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Forest fire safety tips for homeowners and campers

Updated: Jul. 11, 2016 at 4:42 PM CDT
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HUNTSVILLE, AL (WAFF) - Nearly two-thousand people evacuated and three homes destroyed in a 538-acre wildfire in Cold Springs, Colorado. The fire was started by two Vinemont, Alabama men because they didn't completely put their campfire out.

Those Alabama men are booked in a Colorado jail facing fourth-degree arson charges.

In Colorado, arson is knowingly or recklessly starting a fire, and as a result, putting others in danger, and that is exactly what happened there.

A key difference between Colorado law and Alabama law  is that you cannot get charged with arson here for accidentally not completely putting your campfire out.

"In Alabama, that would fall under a negligence charge. The Land Trust of North Alabama preserves and protects land. A way of doing that is by creating rules and regulations," executive director Marie Bostick said.

"If anyone is breaking rules or in a non-designated space for hiking or camping, the Land Trust can bring police out and have folks cited and arrested," Bostick explained.

And people should know even if they're in a designated camping space where it's legal to have a campfire, you're still responsible for whatever happens to those flames when you walk away.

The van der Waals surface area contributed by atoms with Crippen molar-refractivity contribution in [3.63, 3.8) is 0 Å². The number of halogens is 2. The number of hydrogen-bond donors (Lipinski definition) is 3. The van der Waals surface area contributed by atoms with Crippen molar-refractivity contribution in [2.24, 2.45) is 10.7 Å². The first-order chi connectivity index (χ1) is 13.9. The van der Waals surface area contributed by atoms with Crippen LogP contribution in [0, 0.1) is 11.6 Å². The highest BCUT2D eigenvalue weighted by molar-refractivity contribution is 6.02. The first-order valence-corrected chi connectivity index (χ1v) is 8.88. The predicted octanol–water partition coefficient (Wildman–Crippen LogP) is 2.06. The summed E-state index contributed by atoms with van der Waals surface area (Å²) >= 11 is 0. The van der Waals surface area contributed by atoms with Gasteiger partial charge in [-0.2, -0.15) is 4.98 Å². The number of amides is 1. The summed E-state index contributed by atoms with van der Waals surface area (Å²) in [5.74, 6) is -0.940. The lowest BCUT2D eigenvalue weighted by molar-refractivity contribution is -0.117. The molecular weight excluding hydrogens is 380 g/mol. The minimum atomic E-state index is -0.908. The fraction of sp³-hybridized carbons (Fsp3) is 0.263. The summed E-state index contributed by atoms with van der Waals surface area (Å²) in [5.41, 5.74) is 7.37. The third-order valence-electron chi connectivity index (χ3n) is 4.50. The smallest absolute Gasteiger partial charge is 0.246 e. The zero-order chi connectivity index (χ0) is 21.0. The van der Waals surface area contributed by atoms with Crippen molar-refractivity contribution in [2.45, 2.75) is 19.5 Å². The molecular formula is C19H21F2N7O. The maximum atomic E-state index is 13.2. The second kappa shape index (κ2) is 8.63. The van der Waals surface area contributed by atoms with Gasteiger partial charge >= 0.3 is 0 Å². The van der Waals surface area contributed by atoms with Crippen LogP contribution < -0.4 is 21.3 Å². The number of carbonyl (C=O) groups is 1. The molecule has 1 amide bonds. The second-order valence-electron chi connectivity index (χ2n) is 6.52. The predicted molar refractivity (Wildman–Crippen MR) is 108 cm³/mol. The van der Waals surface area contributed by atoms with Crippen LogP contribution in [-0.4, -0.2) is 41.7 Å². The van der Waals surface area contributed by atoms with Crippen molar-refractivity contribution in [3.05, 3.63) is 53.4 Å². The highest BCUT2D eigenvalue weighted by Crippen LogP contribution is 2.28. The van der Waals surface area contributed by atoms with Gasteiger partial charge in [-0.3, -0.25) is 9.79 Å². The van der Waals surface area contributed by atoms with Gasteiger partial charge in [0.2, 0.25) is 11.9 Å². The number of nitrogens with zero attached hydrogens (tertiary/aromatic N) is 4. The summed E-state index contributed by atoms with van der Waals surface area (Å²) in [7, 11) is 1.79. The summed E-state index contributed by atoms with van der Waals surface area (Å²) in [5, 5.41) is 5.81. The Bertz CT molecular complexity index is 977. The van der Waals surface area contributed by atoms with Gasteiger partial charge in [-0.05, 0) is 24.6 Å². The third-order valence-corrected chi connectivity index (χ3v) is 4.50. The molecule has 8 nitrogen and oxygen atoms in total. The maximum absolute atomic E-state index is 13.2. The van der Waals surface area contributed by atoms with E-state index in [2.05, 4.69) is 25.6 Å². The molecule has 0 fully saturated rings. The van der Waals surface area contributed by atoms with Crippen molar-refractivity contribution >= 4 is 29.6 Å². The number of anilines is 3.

"You need to go to a designated campground such as Monte Sano where they have the facilities ready for camping. So you've got actual fire pits if you will that are made for fire. They help contain the fire," Bostick said. "Always make sure your fire's extinguished before you leave," she continued.

North Alabama is currently in a drought and the dry conditions make it easier for fires to get out of control much faster.

Huntsville Fire Captain Frank McKenzie said if you're putting a campfire out, don't toss the ashes outside right away. This goes for burning out in the county, as well. McKenzie advises folks not to put ashes in a plastic bag.

He recommends putting ashes in a metal container and leaving them for a day or two and then tossing them.

Even if you don't plan on making any fires, your neighbors might. McKenzie said it's best to be proactive and protect your home from fire accidents.

"Keep your leaves away from your house. Wood piles, keep them away from your house. Keep your gutters cleaned out, keep your roof cleaned out.
Things like that. If you were to have some kind of forest fire or woods fire, keeping those items away from your house would help your house from sustaining damage," McKenzie said.

McKenzie said nine out of 10 wood and grass fires are caused by accident, by people, and nine out of 10 of those fires are completely preventable.

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